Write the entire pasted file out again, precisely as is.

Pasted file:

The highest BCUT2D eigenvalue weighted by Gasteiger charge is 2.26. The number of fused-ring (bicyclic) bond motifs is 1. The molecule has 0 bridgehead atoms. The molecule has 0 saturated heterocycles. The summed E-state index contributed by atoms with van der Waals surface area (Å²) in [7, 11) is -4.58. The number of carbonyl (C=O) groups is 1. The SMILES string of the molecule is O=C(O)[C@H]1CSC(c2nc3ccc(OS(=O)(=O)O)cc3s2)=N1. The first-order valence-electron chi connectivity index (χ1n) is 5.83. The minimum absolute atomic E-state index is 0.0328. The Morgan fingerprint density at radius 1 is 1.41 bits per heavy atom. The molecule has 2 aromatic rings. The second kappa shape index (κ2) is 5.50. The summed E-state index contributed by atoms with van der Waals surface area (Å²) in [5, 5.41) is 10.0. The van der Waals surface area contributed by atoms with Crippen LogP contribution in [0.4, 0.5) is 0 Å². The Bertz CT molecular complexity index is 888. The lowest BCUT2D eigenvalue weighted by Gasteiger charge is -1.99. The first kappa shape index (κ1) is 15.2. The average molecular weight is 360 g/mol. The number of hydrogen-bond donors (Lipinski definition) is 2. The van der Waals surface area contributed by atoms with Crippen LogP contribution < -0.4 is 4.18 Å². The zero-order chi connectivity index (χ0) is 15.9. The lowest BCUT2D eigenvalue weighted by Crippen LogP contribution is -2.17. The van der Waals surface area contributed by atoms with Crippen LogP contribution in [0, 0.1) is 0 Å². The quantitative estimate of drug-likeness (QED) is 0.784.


The highest BCUT2D eigenvalue weighted by Gasteiger charge is 2.26. The number of fused-ring (bicyclic) bond motifs is 1. The molecule has 0 bridgehead atoms. The molecule has 0 saturated heterocycles. The summed E-state index contributed by atoms with van der Waals surface area (Å²) in [7, 11) is -4.58. The number of carbonyl (C=O) groups is 1. The SMILES string of the molecule is O=C(O)[C@H]1CSC(c2nc3ccc(OS(=O)(=O)O)cc3s2)=N1. The first-order valence-electron chi connectivity index (χ1n) is 5.83. The minimum absolute atomic E-state index is 0.0328. The Morgan fingerprint density at radius 1 is 1.41 bits per heavy atom. The molecule has 2 aromatic rings. The second kappa shape index (κ2) is 5.50. The summed E-state index contributed by atoms with van der Waals surface area (Å²) in [5, 5.41) is 10.0. The van der Waals surface area contributed by atoms with Crippen LogP contribution in [0.4, 0.5) is 0 Å². The Bertz CT molecular complexity index is 888. The lowest BCUT2D eigenvalue weighted by Gasteiger charge is -1.99. The first kappa shape index (κ1) is 15.2. The average molecular weight is 360 g/mol. The number of hydrogen-bond donors (Lipinski definition) is 2. The van der Waals surface area contributed by atoms with Crippen LogP contribution < -0.4 is 4.18 Å². The zero-order chi connectivity index (χ0) is 15.9. The lowest BCUT2D eigenvalue weighted by Crippen LogP contribution is -2.17. The van der Waals surface area contributed by atoms with Crippen LogP contribution in [0, 0.1) is 0 Å². The quantitative estimate of drug-likeness (QED) is 0.784.